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Hash Rate On The Move
The Bitcoin network hash rate is on the move this year, now at an all-time high of 350 EH/s and up 36.7% YTD. Hash rate has been following the surge in price, which is the likely result of more machines coming online at a more profitable price point. In 2022, there was a lot of unused, newer inventory of ASICs that sat idle at lower bitcoin prices and have now made their way onto the network as public miners continued to expand, most noticeably in companies like Marathon Digital Holdings, Riot Platforms and Cipher Mining Technologies.
The surge in hash rate is a result of longer-term investment and expansion decisions that are now materializing after a time lag. As noted, some miners kept their machines on the sidelines while the bitcoin price was lower and less profitable to mine. Another possibility, according to an analysis from Miner Mag, suggests a high share of miner rig imports into the U.S. in January may have played a significant role in the expansion of hash rate. Those shipments have since slowed down, which may indicate an upcoming period of cooling off after this recent hash rate growth. Estimating the breakdown and contributions of factors on why exactly the hash rate is rising is always layered in nuance.
Hash rate in aggregate continued to steadily rise over the last few months while bitcoin holdings continued to decline. When we use the reported numbers for public miners’ hash rate at the end of February, the 292 EH/s at the end of February and the 350 EH/s online today, we conclude that public miners make up somewhere between 20% to 25% of total network hash rate on a given day. That’s likely a low estimate considering there are some smaller public miners we’re not tracking and public miner data is released periodically.
Many are opining on hash rate hitting all-time highs nearly day after day (when using various moving averages to account for variability), but this level of growth isn’t out of the norm for bitcoin on a historical basis — although it is quite impressive as the absolute level of hash rate reaches numbers almost unfathomable only a few short years ago.
Three-month hash rate growth is at a staggering 53%. There are only two times that can compare: the 2021 post-China-ban boom in mining and then in 2019, when there was massive growth in network hash rate after new hash rate finally came online after the orders were fulfilled from the previous bull market in 2017 and infrastructure was built out.
While most mining stocks have outperformed bitcoin by a wide margin in 2023, this can generally be attributed to two rather simple factors:Mining equities are much more volatile than bitcoin due to various factors, including:
1. Mining equities are much more volatile than bitcoin due to various factors, including:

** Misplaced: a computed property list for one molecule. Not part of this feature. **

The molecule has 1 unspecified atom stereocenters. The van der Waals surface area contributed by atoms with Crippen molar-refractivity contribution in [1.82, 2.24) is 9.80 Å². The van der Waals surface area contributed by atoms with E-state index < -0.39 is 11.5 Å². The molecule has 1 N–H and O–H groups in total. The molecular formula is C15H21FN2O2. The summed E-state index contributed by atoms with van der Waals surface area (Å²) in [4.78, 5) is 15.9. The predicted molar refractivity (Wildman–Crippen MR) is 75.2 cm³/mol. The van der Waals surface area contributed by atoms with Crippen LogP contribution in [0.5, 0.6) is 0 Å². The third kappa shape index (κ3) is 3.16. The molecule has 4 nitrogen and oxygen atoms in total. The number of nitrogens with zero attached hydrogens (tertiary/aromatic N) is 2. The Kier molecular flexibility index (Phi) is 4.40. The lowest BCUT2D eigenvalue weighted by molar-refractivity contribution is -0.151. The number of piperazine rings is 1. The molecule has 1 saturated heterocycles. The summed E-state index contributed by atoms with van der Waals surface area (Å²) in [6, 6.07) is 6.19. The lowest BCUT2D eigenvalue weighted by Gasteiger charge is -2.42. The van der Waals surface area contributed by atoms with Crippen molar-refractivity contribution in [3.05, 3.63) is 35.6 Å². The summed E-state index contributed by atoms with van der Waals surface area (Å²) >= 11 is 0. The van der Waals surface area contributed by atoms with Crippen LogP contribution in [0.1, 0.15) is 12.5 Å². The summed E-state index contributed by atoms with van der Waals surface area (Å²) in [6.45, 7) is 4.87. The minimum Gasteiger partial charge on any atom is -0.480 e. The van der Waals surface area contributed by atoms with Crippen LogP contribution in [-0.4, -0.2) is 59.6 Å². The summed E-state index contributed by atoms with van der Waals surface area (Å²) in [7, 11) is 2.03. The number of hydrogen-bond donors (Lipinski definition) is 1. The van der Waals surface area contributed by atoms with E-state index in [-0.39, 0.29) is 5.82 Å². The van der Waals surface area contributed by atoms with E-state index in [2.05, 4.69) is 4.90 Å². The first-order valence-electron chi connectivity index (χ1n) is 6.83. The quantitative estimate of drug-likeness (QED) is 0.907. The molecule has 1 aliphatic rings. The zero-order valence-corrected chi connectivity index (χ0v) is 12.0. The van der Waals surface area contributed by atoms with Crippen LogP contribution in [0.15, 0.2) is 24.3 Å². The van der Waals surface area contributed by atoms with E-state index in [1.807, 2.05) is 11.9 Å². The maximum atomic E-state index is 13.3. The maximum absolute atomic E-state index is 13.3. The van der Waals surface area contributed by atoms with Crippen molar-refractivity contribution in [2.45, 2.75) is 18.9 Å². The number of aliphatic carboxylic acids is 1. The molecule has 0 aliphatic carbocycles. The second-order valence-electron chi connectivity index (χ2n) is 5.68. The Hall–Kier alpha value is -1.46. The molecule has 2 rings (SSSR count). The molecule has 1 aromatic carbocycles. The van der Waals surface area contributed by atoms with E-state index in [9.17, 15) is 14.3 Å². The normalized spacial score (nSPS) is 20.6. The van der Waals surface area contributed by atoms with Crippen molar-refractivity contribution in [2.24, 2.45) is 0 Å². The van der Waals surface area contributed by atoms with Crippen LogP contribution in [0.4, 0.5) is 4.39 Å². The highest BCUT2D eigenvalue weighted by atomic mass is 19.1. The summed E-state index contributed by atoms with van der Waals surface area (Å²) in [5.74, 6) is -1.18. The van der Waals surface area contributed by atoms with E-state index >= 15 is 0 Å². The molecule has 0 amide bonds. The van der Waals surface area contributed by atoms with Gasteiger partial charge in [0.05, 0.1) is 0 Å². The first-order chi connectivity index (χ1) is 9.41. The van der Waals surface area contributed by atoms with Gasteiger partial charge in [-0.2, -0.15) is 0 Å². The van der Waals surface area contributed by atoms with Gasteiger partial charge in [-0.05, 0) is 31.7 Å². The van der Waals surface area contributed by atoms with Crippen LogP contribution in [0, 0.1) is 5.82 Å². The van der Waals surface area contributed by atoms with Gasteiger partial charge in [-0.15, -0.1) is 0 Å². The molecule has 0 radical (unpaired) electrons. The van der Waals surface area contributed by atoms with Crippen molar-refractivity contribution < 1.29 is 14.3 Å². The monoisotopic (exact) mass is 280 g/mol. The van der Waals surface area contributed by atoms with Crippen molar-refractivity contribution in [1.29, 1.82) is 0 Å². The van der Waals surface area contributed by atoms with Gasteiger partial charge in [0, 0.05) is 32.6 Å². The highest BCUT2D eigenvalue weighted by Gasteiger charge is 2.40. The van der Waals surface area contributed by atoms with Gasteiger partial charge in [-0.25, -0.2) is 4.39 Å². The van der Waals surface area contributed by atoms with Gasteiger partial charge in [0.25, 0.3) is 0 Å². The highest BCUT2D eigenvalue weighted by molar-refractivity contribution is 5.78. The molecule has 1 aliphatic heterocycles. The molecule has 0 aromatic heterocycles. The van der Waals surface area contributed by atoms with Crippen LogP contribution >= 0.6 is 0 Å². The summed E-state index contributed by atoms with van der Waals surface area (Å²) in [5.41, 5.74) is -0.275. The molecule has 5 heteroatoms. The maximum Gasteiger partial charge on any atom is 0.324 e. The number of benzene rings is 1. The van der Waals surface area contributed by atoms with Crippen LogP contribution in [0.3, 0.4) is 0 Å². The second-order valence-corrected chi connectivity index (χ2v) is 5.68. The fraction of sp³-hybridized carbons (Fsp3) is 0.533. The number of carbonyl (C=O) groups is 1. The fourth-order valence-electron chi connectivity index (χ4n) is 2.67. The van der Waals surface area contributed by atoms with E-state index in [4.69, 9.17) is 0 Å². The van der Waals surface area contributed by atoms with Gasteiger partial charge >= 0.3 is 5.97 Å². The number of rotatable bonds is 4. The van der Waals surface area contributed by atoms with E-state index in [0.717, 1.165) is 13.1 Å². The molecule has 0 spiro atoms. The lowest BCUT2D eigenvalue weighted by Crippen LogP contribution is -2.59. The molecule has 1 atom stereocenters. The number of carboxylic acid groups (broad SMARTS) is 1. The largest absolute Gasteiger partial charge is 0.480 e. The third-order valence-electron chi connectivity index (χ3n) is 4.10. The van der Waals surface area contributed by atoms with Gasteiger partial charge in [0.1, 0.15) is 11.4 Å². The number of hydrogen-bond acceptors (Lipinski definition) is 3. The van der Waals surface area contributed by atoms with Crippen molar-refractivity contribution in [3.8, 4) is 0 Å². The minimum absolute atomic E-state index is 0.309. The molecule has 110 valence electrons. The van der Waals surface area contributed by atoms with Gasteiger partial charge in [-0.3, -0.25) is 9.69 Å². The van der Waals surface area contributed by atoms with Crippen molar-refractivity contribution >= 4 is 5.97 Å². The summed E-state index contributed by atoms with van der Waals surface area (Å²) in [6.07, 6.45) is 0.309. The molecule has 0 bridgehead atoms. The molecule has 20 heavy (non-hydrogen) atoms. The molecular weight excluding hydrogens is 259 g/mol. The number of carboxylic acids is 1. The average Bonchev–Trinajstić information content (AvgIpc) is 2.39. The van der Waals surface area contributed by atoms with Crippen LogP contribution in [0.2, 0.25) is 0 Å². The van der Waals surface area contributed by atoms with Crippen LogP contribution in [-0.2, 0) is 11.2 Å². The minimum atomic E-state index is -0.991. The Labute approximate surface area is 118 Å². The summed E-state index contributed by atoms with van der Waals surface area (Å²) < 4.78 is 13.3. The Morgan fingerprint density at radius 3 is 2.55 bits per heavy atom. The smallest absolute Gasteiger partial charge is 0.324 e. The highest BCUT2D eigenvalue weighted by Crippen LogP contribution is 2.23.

- Public equities trading at a multiple of future cash flows (sat flows anyone?).
- Potential balance sheet leverage.
- ASICs and other operational infrastructure being priced as bitcoin derivatives.
- Much smaller market capitalizations, less global access to capital, more illiquidity.
2. Since the start of the year, price growth has exceeded hash rate growth, meaning hash price has risen. In our mining updates, we often revisit our over-simplified framework for bitcoin mining investing:
- Hash price bull market = Bitcoin miners outperform bitcoin.
- Hash price bear market = Bitcoin miners underperform bitcoin.
We use hash price as a simple gauge for investment into the mining market due to the empirical reality that mining revenue will continue to fall (in bitcoin terms) due to the asymptotic supply issuance of bitcoin, coupled with mining difficulty that continues to soar as a result of corresponding hash rate growth. Due to these dynamics, bitcoin performance needs to be adjusted against the relative growth in hash rate. For individual companies, it is important to measure their relative hash rate against network hash rate and mining difficulty.
The performance of miners denominated in bitcoin closely correlates to the rise in hash price from cycle lows.
Hash price lows are the default in the bitcoin industry. Gains in chip efficiency and a bitcoin exchange rate that continues to trend higher on a long time horizon means that miner revenue per terahash continues to trend lower. This is a feature, not a bug, but it makes bitcoin mining an incredibly difficult industry to invest capital into because of its cutthroat nature.
There has been speculation about the recent jump in hash rate, with some on social media pontificating about a potential operation at the nation state level. Needless to say, we are skeptical of some of these theories. Nearly 100% of the current total hash rate is mining in identifiable mining pools. If a nation state mining operation was being deployed at scale, it is likely they would operate in a sovereign mining pool or one attributed to a specific country outside the United States, whereas many mining pools are made up of miners from all around the world. This assessment may prove incorrect later down the line, and we will be more than willing to admit our misjudgment, but this recent growth doesn’t seem to be a nation state based on the data we are observing.
A more simple explanation for why the bitcoin hash rate looks to be going parabolic in recent months is that many participants simply forget to set their charts to logarithmic scale.